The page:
The passwords you choose should be as secure as possible. An informative article by Buy Surety presents some helpful guidelines for safe password usage:


  • Use a different password for every online account you have registered.
  • Make each password impossible to guess.
  • Only store your private passwords in a password protected area on your computer or away from your computer completely.
  • Avoid using public Wi-Fi to login to secure areas such as email, banking accounts, etc.

Don’t save all of your passwords in your web browser, as this creates an avenue for intruders to easily access emails, shopping and credit card info, and other important documents they shouldn’t have their hands on.

Instead, consider keeping a physical password journal. This can just be a simple, organized notebook that you keep in your room in a safe-guarded place.

Live With Roommates You Trust

While it’s not always possible, being choosy about who you live with can be considered a preventative measure in terms of eliminating identity theft. These types of crime can occur in the most comfortable places at times–even your own home!

Some guidelines for finding a roommate you trust are as follows:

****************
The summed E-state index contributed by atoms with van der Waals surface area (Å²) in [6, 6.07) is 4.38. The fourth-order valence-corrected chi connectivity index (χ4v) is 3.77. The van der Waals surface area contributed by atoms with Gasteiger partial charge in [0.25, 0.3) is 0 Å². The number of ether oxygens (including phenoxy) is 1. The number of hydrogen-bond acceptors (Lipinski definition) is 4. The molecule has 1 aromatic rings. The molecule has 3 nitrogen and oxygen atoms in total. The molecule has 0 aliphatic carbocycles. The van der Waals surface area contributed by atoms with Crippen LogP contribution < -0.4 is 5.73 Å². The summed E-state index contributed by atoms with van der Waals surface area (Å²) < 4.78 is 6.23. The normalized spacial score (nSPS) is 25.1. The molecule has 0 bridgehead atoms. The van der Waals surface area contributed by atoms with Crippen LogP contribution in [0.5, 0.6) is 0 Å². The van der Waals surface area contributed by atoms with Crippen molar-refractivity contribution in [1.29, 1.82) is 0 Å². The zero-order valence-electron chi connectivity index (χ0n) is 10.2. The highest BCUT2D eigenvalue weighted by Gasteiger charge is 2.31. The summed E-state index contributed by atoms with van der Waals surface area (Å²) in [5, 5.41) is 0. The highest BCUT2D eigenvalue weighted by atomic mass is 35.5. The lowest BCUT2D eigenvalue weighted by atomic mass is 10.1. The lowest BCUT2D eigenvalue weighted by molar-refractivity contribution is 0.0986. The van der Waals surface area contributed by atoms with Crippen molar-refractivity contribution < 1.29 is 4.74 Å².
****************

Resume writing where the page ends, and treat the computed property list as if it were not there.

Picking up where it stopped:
• Avoid living with total strangers, even if they ‘seem nice’ and make a good first impression.
  • Live with family members or close friends when possible.
  • Use social media to find potential roommates with mutual friends.
  • Try to live with people who are involved in the same extra curricular communities as you.

Reduce Your Paper Trail

Not all forms of identity theft are digitally based. While not as common as it used to be, dumpster diving criminals still exists. They are searching for specific information about anyone they can get their hands on, including social security numbers, credit card information, and even sales receipts.

Be sure to shred these documents and mail that gets tossed out. Or consider doing what I do, using these pieces of paper to start fires in your home fireplace all winter. Whatever you do, keep this info out of the ‘public garbage space’.

Other Forms of Identity Theft To Look Out For

Cyber criminals spend their days searching for newly profound ways to steal your identity. The instances of identity theft mentioned so far are the most common. But it doesn’t stop there. Other less frequent types of identity crimes include driver’s license and car insurance fraud, child identity theft, healthcare identity theft, and tax fraud.

Not that you are armed with the knowledge to combat identity theft hazards, your chances of becoming a victim are significantly less. Just remain conscious, not paranoid, of the digital threats that are lurking–you can keep cyber crime out of your life if you remember these tips!

Robert Parmer is a freelance web writer and student of Boise State University. Outside of writing whenever he has spare time, Robert enjoys creating and recording music, caring for his pet cat, and commuting by bicycle whenever possible. Follow him on Twitter @robparmer